In the midst of a national racial justice movement following the murder of George Floyd,
Opa-Locka Community Development Corporation and O, Miami worked with a team of local artists and art therapists to host Blooming Names in Opa-locka. The project honors the lives of Black people killed by police, locally, and nationally, while creating a communal space for residents to express grief and practice collective healing in the face of a continuing national tragedy.
The project centered around the public art installation of a temporary memorial - a flower sculpture, made of 1000 stems, and an honorary plaque - displayed for public viewing the weekend of October 2, 2020, in the Triangle, a historically segregated neighborhood in east Opa-Locka. Open for public interaction, it encouraged audience participation through exchanging floral pieces from the installation with mementos and objects commemorating lost loved ones.
Originally envisioned by Miami-based artists Elia Khalaf and Sara Darling (of Rose Coloured), Blooming Names incorporated community participation through three online workshops open to families with children ages 8 and up.
Local poet Darius Daughtry (of Art Prevails Project) led the first of two workshops on Saturday, 9/26, collaborating with families to write poetry and craft the language for the memorial plaque. Local muralist Chire Regans (VantaBlack) led the second of the two workshops, first grounding the space using oils, sage, and crystals from Hattie’s House, then using the elements of design to teach participants to make their own art addressing the lives of people lost to police brutality and gun violence. A week after the installation, in the final workshop on Saturday, Oct 10th, local floral artist Sara Darling engaged families in making their own mini floral memorials, to commemorate their own loved ones and continue the workshops’ goal of self-care.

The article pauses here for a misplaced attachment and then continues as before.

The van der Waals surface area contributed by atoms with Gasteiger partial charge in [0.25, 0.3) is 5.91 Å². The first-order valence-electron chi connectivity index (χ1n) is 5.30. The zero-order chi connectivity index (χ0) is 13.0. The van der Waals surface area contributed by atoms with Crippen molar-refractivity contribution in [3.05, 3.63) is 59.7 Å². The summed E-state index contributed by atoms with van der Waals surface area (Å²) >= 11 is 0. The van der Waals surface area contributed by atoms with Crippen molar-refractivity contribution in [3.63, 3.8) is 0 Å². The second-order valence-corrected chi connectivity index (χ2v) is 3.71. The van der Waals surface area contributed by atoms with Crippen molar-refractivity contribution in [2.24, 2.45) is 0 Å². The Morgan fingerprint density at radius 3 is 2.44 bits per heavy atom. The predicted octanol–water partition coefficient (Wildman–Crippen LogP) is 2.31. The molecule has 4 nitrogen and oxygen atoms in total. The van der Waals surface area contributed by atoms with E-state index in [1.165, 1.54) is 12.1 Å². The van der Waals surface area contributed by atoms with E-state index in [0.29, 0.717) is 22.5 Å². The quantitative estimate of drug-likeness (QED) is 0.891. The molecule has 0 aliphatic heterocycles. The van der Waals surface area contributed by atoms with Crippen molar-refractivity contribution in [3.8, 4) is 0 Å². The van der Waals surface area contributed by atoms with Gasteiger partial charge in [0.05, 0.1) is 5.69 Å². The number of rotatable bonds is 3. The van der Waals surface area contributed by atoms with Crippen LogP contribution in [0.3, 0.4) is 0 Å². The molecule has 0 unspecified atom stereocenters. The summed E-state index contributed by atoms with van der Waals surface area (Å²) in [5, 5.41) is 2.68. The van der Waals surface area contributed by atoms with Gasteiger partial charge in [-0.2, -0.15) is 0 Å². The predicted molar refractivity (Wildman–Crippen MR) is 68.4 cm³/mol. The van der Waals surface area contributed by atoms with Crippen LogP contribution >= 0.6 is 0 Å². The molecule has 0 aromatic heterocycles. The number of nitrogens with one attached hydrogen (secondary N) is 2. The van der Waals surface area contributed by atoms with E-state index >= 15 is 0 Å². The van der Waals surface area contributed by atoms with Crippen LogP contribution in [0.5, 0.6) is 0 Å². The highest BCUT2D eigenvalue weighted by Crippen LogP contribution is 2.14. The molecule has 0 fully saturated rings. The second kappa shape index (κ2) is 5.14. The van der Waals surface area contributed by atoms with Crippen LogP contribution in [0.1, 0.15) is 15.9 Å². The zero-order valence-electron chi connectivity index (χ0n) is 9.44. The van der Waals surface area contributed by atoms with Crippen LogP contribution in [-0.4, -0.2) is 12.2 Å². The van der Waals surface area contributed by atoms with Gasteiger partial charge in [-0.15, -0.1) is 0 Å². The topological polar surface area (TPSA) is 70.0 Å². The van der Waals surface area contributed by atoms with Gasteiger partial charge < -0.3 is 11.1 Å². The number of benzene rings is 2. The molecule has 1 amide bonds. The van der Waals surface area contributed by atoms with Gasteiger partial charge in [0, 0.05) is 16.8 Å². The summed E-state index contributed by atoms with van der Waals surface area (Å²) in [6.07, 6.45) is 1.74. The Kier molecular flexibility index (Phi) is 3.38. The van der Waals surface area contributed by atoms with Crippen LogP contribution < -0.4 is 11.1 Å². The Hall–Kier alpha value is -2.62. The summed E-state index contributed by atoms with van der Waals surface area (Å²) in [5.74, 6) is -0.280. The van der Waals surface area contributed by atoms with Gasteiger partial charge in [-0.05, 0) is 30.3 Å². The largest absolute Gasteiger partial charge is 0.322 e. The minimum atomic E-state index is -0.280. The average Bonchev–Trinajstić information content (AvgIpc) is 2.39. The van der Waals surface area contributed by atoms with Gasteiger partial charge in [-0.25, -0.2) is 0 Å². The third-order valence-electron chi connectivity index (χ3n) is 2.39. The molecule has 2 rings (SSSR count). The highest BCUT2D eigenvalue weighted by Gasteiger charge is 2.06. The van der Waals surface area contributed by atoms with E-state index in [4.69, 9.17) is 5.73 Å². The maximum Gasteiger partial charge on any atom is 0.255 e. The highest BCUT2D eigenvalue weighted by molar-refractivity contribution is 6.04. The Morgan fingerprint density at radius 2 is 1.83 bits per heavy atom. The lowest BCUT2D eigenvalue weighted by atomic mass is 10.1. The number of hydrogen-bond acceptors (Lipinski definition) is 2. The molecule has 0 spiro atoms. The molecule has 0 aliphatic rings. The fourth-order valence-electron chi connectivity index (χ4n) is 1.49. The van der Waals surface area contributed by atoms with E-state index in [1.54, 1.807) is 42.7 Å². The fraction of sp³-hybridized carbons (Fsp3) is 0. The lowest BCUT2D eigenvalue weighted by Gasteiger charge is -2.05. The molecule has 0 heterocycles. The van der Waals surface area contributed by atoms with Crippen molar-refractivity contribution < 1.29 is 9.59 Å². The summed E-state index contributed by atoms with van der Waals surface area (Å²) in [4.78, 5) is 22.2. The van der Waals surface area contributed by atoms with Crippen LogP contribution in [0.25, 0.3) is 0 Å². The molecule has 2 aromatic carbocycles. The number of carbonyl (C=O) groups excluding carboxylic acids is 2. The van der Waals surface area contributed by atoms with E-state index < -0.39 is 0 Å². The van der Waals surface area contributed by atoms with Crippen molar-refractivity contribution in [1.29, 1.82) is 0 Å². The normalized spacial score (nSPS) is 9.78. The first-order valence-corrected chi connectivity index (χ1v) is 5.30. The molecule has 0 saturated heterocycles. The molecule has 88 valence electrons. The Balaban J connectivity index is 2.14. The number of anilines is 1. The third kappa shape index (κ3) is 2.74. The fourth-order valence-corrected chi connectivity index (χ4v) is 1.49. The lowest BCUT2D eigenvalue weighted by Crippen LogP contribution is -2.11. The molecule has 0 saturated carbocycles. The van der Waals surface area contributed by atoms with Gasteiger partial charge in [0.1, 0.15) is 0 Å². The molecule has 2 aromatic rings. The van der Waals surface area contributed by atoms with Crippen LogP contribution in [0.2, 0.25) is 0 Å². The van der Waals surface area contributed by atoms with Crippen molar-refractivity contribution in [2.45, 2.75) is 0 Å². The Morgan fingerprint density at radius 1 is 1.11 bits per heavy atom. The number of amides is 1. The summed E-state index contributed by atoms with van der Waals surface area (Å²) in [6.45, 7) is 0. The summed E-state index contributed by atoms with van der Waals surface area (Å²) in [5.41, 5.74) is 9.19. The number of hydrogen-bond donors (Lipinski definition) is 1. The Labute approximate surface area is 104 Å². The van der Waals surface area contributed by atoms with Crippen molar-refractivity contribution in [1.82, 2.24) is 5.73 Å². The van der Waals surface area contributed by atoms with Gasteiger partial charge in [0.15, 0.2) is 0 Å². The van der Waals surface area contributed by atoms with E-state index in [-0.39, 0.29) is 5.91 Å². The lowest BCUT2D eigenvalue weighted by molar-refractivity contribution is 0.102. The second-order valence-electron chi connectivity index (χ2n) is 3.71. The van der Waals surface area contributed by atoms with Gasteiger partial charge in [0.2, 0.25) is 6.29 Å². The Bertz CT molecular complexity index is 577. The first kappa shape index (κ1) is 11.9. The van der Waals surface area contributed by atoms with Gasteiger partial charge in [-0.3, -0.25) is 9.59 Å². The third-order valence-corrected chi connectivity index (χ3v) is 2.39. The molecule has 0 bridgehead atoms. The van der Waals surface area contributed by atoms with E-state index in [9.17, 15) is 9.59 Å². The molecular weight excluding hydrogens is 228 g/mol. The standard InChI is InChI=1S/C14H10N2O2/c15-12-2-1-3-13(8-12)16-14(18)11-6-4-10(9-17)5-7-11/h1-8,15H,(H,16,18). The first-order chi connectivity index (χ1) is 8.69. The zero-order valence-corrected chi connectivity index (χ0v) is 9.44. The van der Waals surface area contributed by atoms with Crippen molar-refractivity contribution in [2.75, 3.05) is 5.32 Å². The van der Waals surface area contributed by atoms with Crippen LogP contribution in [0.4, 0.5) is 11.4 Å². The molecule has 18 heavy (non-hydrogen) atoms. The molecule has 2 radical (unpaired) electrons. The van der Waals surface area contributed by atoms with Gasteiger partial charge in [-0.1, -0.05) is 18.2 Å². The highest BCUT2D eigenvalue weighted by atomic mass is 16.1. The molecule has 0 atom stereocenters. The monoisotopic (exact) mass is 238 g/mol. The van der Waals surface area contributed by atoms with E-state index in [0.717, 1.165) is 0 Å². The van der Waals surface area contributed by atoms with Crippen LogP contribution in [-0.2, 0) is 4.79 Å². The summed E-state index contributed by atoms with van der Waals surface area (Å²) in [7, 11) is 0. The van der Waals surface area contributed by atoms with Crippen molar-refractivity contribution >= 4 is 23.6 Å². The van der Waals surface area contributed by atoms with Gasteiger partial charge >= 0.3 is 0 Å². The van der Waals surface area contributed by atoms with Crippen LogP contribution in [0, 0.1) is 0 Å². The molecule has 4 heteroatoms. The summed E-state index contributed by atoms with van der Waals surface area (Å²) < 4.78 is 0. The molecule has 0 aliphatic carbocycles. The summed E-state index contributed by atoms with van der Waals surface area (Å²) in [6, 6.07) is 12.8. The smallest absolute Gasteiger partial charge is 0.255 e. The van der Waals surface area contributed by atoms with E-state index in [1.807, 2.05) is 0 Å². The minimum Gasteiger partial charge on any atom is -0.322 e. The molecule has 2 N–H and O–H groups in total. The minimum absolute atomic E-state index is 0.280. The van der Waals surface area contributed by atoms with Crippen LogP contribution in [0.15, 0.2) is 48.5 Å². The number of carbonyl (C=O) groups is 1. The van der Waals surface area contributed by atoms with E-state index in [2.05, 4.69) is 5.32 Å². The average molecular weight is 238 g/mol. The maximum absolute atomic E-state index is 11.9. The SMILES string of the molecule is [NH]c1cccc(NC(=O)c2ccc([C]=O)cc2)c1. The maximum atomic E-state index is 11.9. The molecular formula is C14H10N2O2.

Art therapists Deanna Barton (of Artspiration) and Elia Khalaf facilitated each workshop to
support healing and create a therapeutic space for families to process personal, political, and communal loss. Participating families received a creative care package with materials for their chosen workshop.
This project will be recreated across different neighborhoods in Miami, helping to bring attention to the acute and universal experience Black communities face in the United States, while also offering a space for communal healing, creation, and joy. It is a revolutionary act of remembering - naming - our people and our stories.
Special thanks to florists Sukii of SaySukkii Flower shop and @Kyani for helping create the flower installation.